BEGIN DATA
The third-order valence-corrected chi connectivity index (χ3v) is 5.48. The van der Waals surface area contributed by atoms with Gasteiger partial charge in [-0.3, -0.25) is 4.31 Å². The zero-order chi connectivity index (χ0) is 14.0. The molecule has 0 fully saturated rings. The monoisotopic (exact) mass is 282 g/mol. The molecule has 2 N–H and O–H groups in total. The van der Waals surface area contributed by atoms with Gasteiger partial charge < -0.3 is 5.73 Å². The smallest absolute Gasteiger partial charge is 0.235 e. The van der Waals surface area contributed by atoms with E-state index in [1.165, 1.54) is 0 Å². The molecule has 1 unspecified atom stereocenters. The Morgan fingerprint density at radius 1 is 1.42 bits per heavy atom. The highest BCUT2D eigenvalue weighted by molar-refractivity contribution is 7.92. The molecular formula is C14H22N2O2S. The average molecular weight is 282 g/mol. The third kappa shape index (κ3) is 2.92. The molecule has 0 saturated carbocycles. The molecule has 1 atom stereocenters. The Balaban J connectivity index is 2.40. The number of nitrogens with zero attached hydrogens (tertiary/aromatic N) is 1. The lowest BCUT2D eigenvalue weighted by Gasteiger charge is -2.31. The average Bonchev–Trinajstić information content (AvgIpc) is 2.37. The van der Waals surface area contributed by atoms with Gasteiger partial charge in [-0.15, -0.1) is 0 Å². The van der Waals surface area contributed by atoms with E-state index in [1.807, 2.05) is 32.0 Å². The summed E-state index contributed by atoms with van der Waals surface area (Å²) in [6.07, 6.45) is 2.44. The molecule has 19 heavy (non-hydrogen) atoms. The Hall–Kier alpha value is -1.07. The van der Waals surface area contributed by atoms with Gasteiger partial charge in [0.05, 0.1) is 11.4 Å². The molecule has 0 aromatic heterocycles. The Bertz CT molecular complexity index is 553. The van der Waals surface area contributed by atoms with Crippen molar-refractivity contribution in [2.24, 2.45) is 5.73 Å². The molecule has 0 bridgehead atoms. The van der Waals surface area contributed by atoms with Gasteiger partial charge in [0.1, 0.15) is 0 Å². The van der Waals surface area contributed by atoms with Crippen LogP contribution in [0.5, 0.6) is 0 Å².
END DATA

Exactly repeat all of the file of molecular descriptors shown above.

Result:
The third-order valence-corrected chi connectivity index (χ3v) is 5.48. The van der Waals surface area contributed by atoms with Gasteiger partial charge in [-0.3, -0.25) is 4.31 Å². The zero-order chi connectivity index (χ0) is 14.0. The molecule has 0 fully saturated rings. The monoisotopic (exact) mass is 282 g/mol. The molecule has 2 N–H and O–H groups in total. The van der Waals surface area contributed by atoms with Gasteiger partial charge < -0.3 is 5.73 Å². The smallest absolute Gasteiger partial charge is 0.235 e. The van der Waals surface area contributed by atoms with E-state index in [1.165, 1.54) is 0 Å². The molecule has 1 unspecified atom stereocenters. The Morgan fingerprint density at radius 1 is 1.42 bits per heavy atom. The highest BCUT2D eigenvalue weighted by molar-refractivity contribution is 7.92. The molecular formula is C14H22N2O2S. The average molecular weight is 282 g/mol. The third kappa shape index (κ3) is 2.92. The molecule has 0 saturated carbocycles. The molecule has 1 atom stereocenters. The Balaban J connectivity index is 2.40. The number of nitrogens with zero attached hydrogens (tertiary/aromatic N) is 1. The lowest BCUT2D eigenvalue weighted by Gasteiger charge is -2.31. The average Bonchev–Trinajstić information content (AvgIpc) is 2.37. The van der Waals surface area contributed by atoms with Gasteiger partial charge in [-0.15, -0.1) is 0 Å². The van der Waals surface area contributed by atoms with E-state index in [1.807, 2.05) is 32.0 Å². The summed E-state index contributed by atoms with van der Waals surface area (Å²) in [6.07, 6.45) is 2.44. The molecule has 19 heavy (non-hydrogen) atoms. The Hall–Kier alpha value is -1.07. The van der Waals surface area contributed by atoms with Gasteiger partial charge in [0.05, 0.1) is 11.4 Å². The molecule has 0 aromatic heterocycles. The Bertz CT molecular complexity index is 553. The van der Waals surface area contributed by atoms with Crippen molar-refractivity contribution in [2.24, 2.45) is 5.73 Å². The molecule has 0 bridgehead atoms. The van der Waals surface area contributed by atoms with Gasteiger partial charge in [0.1, 0.15) is 0 Å². The van der Waals surface area contributed by atoms with Crippen LogP contribution in [0.5, 0.6) is 0 Å².